Many of London’s buildings seem so substantial that they almost appear permanent, however looking back there have been so many buildings of all types that at the time must have seemed destined for a long future, but in reality would only grace the city streets for a limited number of years.
There are so many trends that influence the buildings that spring up across the city. Changing work and living patterns, the economy, financial incentives, industrial changes, government policy, transport etc. and it is interesting to speculate how this might continue as the city we see today is only ever a snapshot of a point in time.
In 30 years time will there be campaigns to preserve the Walkie Talkie building, threatened with demolition as with technology changes there is a significantly reduced need for office space in the City and the City of London is now approving hotel and apartment building? Demand for office space across London may be reduced in the next few years as more companies recognise the economic benefits of staff working from home?
What got me thinking about this was looking at a map, and seeing a large building that was only in existence for a few decades.
Last summer, a reader generously gave me a number of maps, including large-scale Ordnance Survey maps from the end of the 19th and start of the 20th century. One of these covered Westminster, and just opposite Westminster Abbey, there was a large building with bold lettering naming the building as the Royal Aquarium.
The Royal Aquarium was a rather magnificent building, as illustrated by this view of the building from the book The Queen’s London. the view is from the yard outside Westminster Abbey. Tothill Street is running to the left of the Royal Aquarium.
The Royal Aquarium had a relatively short life. Opened in April 1876, it was demolished in 1903, to make way for the building that we find on part of the site today – the part facing Westminster Abbey – the Methodist Central Hall.
The Royal Aquarium was built by the Royal Aquarium and Summer and Winter Garden Society, a limited company which had been set-up with an initial £200,000 of capital through the sale of shares of £5 each.
An aquarium had recently been built in Brighton and was financially very successful with the shares at a 30% premium to their original sale price, and the Society argued that the same success could be achieved in London, although I would have thought that a sea-side town like Brighton was a much more suitable location for an aquarium than central London.
Despite the name, the Royal Aquarium would cover far more than the display of marine life, and it was intended to deliver, in the Victorian approach of such institutions, cultural and educational entertainments. These would include “vocal and instrumental performance of the most brilliant manner, supported by a splendid orchestra and best known artists of the day”. The Royal Aquarium would also feature Reading Rooms, a Library and Picture Gallery.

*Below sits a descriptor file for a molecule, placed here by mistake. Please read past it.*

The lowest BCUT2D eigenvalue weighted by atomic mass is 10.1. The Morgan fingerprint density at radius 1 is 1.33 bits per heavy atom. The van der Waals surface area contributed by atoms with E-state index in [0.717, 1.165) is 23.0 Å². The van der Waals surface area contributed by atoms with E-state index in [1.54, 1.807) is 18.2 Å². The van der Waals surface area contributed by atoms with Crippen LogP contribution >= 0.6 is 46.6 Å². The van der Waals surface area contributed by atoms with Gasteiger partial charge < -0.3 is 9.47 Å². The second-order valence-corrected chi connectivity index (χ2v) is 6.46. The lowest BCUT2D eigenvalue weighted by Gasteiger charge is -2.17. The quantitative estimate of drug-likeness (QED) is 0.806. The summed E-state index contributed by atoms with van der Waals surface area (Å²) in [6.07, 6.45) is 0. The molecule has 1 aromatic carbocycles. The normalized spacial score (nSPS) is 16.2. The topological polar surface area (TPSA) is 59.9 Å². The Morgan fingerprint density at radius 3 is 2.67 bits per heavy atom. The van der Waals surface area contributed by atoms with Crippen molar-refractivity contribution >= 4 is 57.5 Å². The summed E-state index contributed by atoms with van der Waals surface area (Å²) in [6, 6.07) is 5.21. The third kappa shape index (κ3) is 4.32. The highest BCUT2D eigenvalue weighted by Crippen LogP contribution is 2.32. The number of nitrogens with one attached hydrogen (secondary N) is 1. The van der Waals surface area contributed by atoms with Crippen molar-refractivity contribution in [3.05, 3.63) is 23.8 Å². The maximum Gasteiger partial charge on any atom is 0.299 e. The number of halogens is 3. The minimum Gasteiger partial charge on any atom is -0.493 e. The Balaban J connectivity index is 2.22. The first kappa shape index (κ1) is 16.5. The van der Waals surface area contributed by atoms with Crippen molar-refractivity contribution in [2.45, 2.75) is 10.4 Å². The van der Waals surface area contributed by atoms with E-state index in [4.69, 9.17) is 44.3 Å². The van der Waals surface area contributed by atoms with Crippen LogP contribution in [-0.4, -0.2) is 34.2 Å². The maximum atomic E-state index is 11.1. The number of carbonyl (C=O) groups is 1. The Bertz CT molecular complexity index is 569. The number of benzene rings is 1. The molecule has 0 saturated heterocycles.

The Royal Aquarium and Summer and Winter Garden Society was soon renamed the Royal Westminster Aquarium Company. Opening commenced in January 1876 with a formal opening of the main building by the Duke of Edinburgh. The rest of the building’s facilities opened during the following months with the theatre opening in April.
The Royal Aquarium was a really big building, and some idea of the scale can be had from the following description from The Era on the 3rd of October 1875:
“The Royal Aquarium promises soon to be an accomplished fact, for already the building is so far advanced that on Tuesday, in response to the invitation of the Managing Director, a number of gentlemen inspected the works.
There is still, of course, a great deal of scaffolding to interrupt the view of the building. Still enough can be seen to form some idea of the size, grace and elegance of design of this new addition to the pleasure resorts of the Metropolis.
The large tanks for fish on each side of the great central avenue have sills of polished granite, and are lighted both from above and at the back; the plate glass in front being one inch in thickness. the whole of the flooring of encaustic tiles on concrete cement is now being laid down. The promenade, or winter and summer garden, is about 400 feet long by 160 feet wide, and is approached by two bold entrances from the Tothill-street frontage, surmounted by pediments; with representations of Neptune and the sea-horse, above which rises a figure of Britannia, twelve feet in height.
The height of the gallery from the floor of the promenade is sixteen feet and from this level to the springing of the vaulted roof is about sixteen feet. The whole height from the floor level to the top of the roof is seventy-two feet. The galleries round the building are forty feet in width, a large portion being set apart for refreshments. On the north side in the centre is the large orchestra, sixty feet by forty feet. The concert room at the west end is a noble and lofty apartment, and is capable of being converted into a large and handsome Theatre. It is 106 feet long by sixty-six feet in width. the stage is thirty feet in width to the sides of the proscenium, and forty-three feet in depth.